Intricate radioactivity
Empa researcher Barbara Lothenbach. Image: Empa

Moreover, if cement-based materials are to prevent radioactive substances from escaping into the environment, under no circumstances must the reaction between the nuclear waste and the cement impair the safety barriers of the storage facility. Empa researchers have thus investigated radioactive isotopes present in the radioactive waste, such as those of the element selenium, in adsorption studies. The results show that selenium compounds are absorbed by the cement in large quantities. "A protective barrier made of concrete delays the release of radioactivity into the biosphere, since the cement minerals bind the radioactive substances and thus stop their spread," concludes Lothenbach.

However, not all the processes taking place in the complex interplay of the materials that come into contact with each other can be evaluated so easily, the researcher points out. She was hoping that the development of new low-alkali cements would offer advantages for the durability of the safety barriers. However, the researchers discovered drawbacks in other properties: Combining thermodynamic modeling and experimental data, Lothenbach's team could see that such types of cement bind substances like radioactive iodide less well.

The Mont Terri project
Image: swisstopo

Eleven nations with various universities and research institutes are involved in the international research program at the Mont Terri Rock Laboratory, including Empa. The underground rock laboratory is located in an Opalinus Clay layer at a depth of 300 meters in Mont Terri near St. Ursanne (JU). The laboratory is operated by the Federal Office of Topography (swisstopo), and the project partners are funding the research programs. Rock formations that could play a role in the storage of radioactive waste have been investigated here since 1996.

Hazardous corrosion

An insulation layer is desirable, which is as waterproof as possible but not gas-tight. In a deep geological repository, gases can be produced, for example, by corrosion of the enclosed steel containers, whereby iron hydroxide is formed and hydrogen is released. Such gases, which are produced in small quantities over time, must be able to escape in order to prevent excess pressure from developing. In order to trace long-term reactions in the corrosion of iron at the boundary to the cement material, the researchers carried out investigations using chemical analyses and spectroscopy. Initial results show that Portland cement with its high pH is more effective than low-alkali cement. More experiments are now planned to shed light on these still little-known corrosion processes.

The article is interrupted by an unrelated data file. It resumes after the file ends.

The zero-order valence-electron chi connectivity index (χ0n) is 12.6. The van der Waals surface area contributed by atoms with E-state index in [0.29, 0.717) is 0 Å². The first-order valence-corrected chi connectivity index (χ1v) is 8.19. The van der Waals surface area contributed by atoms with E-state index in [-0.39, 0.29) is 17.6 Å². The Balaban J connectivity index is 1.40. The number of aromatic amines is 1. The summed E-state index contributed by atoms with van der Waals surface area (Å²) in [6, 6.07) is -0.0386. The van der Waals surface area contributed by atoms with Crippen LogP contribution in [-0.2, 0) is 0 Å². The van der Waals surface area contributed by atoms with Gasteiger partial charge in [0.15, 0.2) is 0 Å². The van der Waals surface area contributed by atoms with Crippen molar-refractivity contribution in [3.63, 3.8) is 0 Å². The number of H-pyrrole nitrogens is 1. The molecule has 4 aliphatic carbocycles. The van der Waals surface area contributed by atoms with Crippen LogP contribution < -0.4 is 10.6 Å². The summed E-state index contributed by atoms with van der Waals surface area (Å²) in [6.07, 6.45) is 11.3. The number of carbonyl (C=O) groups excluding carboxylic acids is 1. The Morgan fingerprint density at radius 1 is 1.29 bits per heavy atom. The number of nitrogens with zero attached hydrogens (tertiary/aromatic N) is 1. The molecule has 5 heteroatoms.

In addition, Lothenbach's team has characterized the phases in the interaction zone of cement and Opalinus Clay that result from the interaction of clay minerals with the cement's constituents, such as a magnesium silicate phase. It has not yet been conclusively clarified that such intermediate layers are formed and could contribute to sealing the protective layer. Lothenbach is convinced that findings of this kind can contribute to the development of new material systems that are of interest to the entire construction industry. For despite the good material properties of Portland cement, there is an increasing search for alternatives that are more environmentally friendly and help save natural resources, which could also be used for applications other than in a deep geological repository.

Editor / Media Contact
Dr. Andrea Six
Phone +41 58 765 61 33